My son had the good sense to start toting a book around for those long waits, and Pal Mickey and I just kept each other company the best we could (“Are you ready for a quick quiz?”).
Best View: From My Balcony, SSR 3723. Would I have appreciated it as much had I paid full price for the Saratoga Springs studio? I doubt it. But nonetheless there it was, a beautiful and relaxing vista right in my very own room. Every day during our afternoon break (thank you for the advice. Unofficial Guide!), I’d spend at least a few minutes sitting out on the balcony watching the fountain, watching for bunnies, and just plain enjoying what passes for privacy when you’re a parent traveling on a budget. I even caught a nice sunset or two.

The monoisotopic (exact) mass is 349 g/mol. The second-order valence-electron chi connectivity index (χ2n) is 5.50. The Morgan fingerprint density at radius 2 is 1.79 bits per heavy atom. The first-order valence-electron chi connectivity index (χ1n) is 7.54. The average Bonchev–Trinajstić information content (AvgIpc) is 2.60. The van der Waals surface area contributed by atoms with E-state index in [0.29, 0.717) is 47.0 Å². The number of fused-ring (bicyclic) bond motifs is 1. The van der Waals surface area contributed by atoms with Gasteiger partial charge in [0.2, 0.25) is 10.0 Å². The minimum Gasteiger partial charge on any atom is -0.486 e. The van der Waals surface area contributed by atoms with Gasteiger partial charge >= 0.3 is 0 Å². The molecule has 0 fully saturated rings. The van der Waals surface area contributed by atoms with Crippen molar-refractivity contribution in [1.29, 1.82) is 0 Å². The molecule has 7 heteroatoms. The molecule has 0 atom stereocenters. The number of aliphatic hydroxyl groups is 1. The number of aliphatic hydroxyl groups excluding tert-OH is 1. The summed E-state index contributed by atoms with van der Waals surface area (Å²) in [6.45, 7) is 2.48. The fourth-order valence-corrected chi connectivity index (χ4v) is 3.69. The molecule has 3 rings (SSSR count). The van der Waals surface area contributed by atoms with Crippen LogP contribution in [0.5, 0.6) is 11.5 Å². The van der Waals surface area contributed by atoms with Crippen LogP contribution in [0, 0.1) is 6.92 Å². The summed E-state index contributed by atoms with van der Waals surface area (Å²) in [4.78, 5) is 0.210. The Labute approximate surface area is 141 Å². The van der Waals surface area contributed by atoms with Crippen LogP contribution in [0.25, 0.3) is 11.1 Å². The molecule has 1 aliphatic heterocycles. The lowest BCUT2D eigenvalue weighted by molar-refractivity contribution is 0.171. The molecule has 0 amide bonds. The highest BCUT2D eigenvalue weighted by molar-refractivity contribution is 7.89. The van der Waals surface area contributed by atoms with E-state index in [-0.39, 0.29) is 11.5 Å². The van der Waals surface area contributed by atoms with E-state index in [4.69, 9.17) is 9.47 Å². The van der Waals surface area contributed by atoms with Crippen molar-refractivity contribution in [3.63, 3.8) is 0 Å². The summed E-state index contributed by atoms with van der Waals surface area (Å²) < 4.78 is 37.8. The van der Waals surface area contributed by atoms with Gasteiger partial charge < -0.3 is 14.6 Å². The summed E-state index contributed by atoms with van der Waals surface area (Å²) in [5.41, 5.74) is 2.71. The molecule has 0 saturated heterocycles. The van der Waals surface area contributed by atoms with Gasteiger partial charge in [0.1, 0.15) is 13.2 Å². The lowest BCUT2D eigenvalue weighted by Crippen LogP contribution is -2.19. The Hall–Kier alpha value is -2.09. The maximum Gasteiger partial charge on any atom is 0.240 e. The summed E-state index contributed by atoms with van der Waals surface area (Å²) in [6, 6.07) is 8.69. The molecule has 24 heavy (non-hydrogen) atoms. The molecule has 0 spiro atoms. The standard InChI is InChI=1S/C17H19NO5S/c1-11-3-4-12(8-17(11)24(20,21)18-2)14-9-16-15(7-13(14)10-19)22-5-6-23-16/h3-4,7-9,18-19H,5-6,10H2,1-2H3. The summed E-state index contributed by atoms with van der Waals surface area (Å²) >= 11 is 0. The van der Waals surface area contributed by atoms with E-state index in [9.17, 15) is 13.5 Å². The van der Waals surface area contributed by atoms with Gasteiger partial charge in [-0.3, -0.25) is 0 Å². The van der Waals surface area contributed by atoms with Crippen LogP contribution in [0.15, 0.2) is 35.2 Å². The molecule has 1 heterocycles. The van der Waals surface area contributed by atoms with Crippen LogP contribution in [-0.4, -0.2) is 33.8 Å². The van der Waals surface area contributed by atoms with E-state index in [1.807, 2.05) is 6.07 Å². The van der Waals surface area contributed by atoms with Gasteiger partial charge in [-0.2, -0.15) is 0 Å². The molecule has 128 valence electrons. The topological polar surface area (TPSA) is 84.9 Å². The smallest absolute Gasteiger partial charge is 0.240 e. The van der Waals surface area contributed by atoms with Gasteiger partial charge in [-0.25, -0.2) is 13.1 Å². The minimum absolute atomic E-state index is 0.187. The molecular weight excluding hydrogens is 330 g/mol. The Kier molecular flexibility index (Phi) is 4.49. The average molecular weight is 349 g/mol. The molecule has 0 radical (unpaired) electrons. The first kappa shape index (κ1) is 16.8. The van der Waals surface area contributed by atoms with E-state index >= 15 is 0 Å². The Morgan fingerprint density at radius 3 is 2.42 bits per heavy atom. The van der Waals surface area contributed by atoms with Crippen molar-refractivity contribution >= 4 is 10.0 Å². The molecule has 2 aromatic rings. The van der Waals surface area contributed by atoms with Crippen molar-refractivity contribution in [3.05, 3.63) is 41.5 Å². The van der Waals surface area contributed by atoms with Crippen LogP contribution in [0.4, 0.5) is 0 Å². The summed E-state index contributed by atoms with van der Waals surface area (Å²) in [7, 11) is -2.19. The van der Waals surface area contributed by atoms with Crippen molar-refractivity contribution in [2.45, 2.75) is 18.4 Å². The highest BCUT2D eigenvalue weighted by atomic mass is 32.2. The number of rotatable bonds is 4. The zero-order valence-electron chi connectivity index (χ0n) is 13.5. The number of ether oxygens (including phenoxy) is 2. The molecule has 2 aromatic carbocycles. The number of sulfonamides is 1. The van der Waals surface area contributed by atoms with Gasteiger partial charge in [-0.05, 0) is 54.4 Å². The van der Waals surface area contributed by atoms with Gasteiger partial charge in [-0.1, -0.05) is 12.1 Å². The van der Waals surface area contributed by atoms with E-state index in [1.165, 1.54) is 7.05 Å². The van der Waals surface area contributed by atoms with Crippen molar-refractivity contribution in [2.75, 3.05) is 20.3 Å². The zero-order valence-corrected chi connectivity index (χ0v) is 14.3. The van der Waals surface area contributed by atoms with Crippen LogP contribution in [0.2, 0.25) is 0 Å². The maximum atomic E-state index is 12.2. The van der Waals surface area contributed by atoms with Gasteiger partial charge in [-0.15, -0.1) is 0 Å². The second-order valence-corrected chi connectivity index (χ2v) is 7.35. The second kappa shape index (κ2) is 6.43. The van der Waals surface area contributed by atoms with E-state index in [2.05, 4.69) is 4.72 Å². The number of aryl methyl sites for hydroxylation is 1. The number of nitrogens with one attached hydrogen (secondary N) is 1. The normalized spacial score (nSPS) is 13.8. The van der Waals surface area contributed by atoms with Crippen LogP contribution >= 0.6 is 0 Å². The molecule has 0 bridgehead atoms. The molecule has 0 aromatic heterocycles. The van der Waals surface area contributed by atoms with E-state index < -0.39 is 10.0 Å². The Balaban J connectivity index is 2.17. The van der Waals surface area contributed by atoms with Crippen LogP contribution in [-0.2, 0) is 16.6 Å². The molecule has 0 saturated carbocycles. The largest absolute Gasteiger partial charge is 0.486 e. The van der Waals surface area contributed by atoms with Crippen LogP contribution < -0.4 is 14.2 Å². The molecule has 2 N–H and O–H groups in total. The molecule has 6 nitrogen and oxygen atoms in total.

Worst Scheduling Algorithm: Magical Express. (Be warned: I’m gonna get geeky for real here . . . I know just enough about computer programming and algorithms to be dangerous.) I hadn’t used the Magical Express (ME) before, and was always a bit put off by the fact that you’re required to board a bus to the airport three full hours before your scheduled flight. But I never realized that this rule was applied so haphazardly. Based on a conversation I had with another family on our same return flight (but staying at a different resort), we both boarded ME buses at 7:00am, but their bus made two stops en route to MCO – one of which was at our resort, 30 minutes after we had already been required to leave. And once again, since we were on the same exact flight, it seems to me that if they could depart Saratoga Springs at 7:30am, we could have been sitting right next to them instead of already being at MCO (since our bus was blissfully nonstop).